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“Mother Tongue” is Danh Vo’s premiere New York gallery show, but the work included couldn’t have been veneered with more layers of history. The spare, quiet exhibition tears apart fragments of property from the estate of Robert McNamara, the Secretary of Defense responsible for the Vietnam War.

Marian Goodman Gallery and Vo acquired 14 pieces of the Secretary’s estate at a Sotheby’s auction, including iconic wares like the pen used to sign the Gulf of Tonkin memo and McNamara’s chair from the Kennedy Administration’s Cabinet Room. The pen, and letters to the President from McNamara, are quietly displayed in light-boxes in a long, dark hallway of the gallery, while the chair is destroyed, its skeleton standing alone in an empty corner of the space, its layers of stuffing and leather dangling from corners of the ceiling.

Personal history is enmeshed in the realities of American politics here, since the Vo family escaped Vietnam on a wooden boat in 1979, intending to reach the U.S. They didn’t make it to the American coast by boat, but they were intercepted by a passing Danish commercial ship, which brought them to Copenhagen. The family stayed.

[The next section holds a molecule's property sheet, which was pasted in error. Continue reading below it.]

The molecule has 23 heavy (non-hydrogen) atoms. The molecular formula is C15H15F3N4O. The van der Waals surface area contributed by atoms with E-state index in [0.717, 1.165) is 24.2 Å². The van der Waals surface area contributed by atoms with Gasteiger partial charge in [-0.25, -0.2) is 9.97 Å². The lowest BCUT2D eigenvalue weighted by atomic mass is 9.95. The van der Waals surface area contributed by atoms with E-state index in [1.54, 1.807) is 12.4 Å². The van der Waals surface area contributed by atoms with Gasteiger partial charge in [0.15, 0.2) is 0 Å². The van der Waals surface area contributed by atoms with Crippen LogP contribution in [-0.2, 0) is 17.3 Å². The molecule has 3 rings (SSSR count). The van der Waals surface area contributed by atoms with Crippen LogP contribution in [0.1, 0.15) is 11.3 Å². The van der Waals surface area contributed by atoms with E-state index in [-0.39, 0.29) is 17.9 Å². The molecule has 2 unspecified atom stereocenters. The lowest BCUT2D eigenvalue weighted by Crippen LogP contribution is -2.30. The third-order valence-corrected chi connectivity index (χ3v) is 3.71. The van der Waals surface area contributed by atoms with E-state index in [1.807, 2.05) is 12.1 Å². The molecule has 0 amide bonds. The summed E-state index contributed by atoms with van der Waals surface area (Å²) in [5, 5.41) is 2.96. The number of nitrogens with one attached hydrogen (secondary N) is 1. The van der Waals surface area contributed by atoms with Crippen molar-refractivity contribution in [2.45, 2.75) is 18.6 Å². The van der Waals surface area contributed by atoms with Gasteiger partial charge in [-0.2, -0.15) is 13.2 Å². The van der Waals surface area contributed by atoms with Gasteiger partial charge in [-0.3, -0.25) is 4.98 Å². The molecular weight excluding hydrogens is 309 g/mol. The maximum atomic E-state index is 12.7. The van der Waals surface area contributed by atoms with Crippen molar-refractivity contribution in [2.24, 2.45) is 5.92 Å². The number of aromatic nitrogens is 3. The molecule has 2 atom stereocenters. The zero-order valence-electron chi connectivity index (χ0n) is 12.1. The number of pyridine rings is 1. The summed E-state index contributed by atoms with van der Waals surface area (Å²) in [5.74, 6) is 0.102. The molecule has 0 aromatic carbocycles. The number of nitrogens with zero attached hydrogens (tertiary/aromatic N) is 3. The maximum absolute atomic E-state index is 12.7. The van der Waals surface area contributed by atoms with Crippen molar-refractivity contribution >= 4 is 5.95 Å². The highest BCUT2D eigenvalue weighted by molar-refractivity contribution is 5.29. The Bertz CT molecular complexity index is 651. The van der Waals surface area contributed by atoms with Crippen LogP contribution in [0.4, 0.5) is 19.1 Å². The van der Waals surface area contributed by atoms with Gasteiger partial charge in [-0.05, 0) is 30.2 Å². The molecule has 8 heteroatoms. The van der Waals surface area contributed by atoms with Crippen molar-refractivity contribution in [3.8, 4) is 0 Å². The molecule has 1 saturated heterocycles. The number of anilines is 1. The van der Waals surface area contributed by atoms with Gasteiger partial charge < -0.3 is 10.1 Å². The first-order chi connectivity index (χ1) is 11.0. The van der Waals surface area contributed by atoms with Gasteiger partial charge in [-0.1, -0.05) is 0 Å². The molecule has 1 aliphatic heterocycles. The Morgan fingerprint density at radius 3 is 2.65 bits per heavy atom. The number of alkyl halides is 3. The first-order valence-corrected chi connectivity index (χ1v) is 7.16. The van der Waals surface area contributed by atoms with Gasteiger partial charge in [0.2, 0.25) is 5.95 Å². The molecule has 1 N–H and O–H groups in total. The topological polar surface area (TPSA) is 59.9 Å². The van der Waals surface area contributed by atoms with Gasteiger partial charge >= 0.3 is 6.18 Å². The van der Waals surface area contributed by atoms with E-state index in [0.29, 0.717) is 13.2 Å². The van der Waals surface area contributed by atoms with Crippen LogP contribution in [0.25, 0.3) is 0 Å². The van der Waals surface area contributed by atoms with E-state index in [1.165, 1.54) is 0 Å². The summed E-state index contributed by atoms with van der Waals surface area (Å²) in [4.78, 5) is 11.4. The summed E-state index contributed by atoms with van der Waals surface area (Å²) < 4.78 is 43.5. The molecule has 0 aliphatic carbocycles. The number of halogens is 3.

The careful preservation of so many of these artifacts and mementos from McNamara’s travels prevent a reductive reading of the destruction of the chair: it looks more like Vo is tearing this object apart to find something hidden in it, maybe an answer for how such violence could be achieved so casually, so strategically, by someone accustomed to Kennedy-era refinement.  These artistic interventions in political history seem like another effort for this artist to make notations to the ambiguous, shadowy histories of identity, or identities, really, without giving up on sentimentality and sincerity.

His installation I M U U R 2, on now at the nearby Guggenheim Museum, is a collaboration of sorts with the late artist Martin Wong: I M U U R 2 is a collection of Wong’s objects, toys modeled after American clichés, artworks, and ephemera, generously loaned to Vo from Wong’s mother. The installation further illustrates Vo’s use of curiosity as artistic medium: everything is either art created by Martin Wong, or readymades and found objects. The accumulation makes it an immersive, single artwork.

I M U U R 2 is on display at the Guggenheim Museum, New York through May 27

“Mother Tongue” is open at Marian Goodman, New York through April 27.




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